02/08/2014 11:25 BST | Updated 01/10/2014 06:59 BST

Victim Shaming and Alcohol Blaming: Rape Culture and Those who Should Know Better

Whichever way you look at it, there's no denying that there is a prevalent rape culture at work in our modern society. A culture that encourages situations in which sexual assault and violence has an opportunity to occur, and then can't quite handle it when a victim is brave enough to come forward or be at all open about what he or she has faced.

This 'don't ask, don't tell' attitude many of us have adopted has had a damaging effect on rape statistics, with 78,000 people raped each year in the UK and only 1,070 convicted of this crime.

My question to you is this: how is this okay?

Not only that, but how is it okay for the NHS to still be displaying 2005 posters suggesting that the main cause of rape is when a victim is drunk, hence suggesting that it is the victims fault for not knowing her limits and nothing to do with a conscious decision to commit sexual violence? Is it right that a 73 year old man felt it necessary to compare rape cases and decide which 'logically' is worse?



Photo credit: Google Images

It's sickening to me that we live within a sphere of opinion such as this. Whichever way you look at it, rape is rape; and rape is wrong. Sure, maybe a percentage of victims are drunk when their attacker pins them down and forces them to do something they said no to. Maybe some girls do consent to going on dates, however expecting dinner and a movie does not at all compare to allowing someone to sexually assault or attack you. Here's a controversial thought: Rape happens when an attacker decides to commit it. One in three rape cases occur when the victim has been drinking, and three in three rapes occur when the rapists decide to defile the power of the word 'no'.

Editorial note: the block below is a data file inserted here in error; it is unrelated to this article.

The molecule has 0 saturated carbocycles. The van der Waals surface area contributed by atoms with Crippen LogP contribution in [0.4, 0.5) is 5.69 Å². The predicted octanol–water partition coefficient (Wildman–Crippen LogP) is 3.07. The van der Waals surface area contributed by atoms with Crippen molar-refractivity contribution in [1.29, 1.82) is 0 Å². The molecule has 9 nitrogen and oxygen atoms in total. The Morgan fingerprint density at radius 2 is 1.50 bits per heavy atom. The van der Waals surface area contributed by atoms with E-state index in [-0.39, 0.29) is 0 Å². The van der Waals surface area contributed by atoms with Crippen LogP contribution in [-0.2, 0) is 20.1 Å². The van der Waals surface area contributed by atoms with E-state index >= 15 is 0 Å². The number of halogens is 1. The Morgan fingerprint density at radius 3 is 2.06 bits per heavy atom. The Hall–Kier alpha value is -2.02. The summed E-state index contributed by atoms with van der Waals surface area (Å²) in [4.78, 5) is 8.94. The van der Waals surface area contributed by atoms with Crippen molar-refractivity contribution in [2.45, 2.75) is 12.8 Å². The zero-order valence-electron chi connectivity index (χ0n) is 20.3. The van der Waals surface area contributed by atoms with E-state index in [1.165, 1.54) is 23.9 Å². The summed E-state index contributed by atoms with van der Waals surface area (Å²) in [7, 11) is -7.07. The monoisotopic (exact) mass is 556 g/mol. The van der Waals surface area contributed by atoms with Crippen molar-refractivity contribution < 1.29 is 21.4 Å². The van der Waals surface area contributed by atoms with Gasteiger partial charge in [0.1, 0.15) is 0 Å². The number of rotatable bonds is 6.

From very young we were all taught that 'no' means 'stop'. It means 'don't do it', 'I don't like it', 'this isn't right'. So why, now we are older, has the meaning of the word 'no' started to be interpreted differently? Started to somehow mean 'actually, I really mean yes, but I'll still scream and fight to get away, but carry on anyway it's fine'?

This is what victim shaming does: it removes the victim's right to refuse and it makes them think that they were the ones in the wrong. Is this how we want young girls to grow up feeling, that there is no weight to the word anymore?

One final question for you to consider: if you were a rape survivor, how would all of this make you feel? It's fine to disregard such an issue simply because it's not something you've ever been through or will truly understand; but it's an entirely different thing when you've survived having something irreplaceable taken from you, and then labelled a liar for talking about it.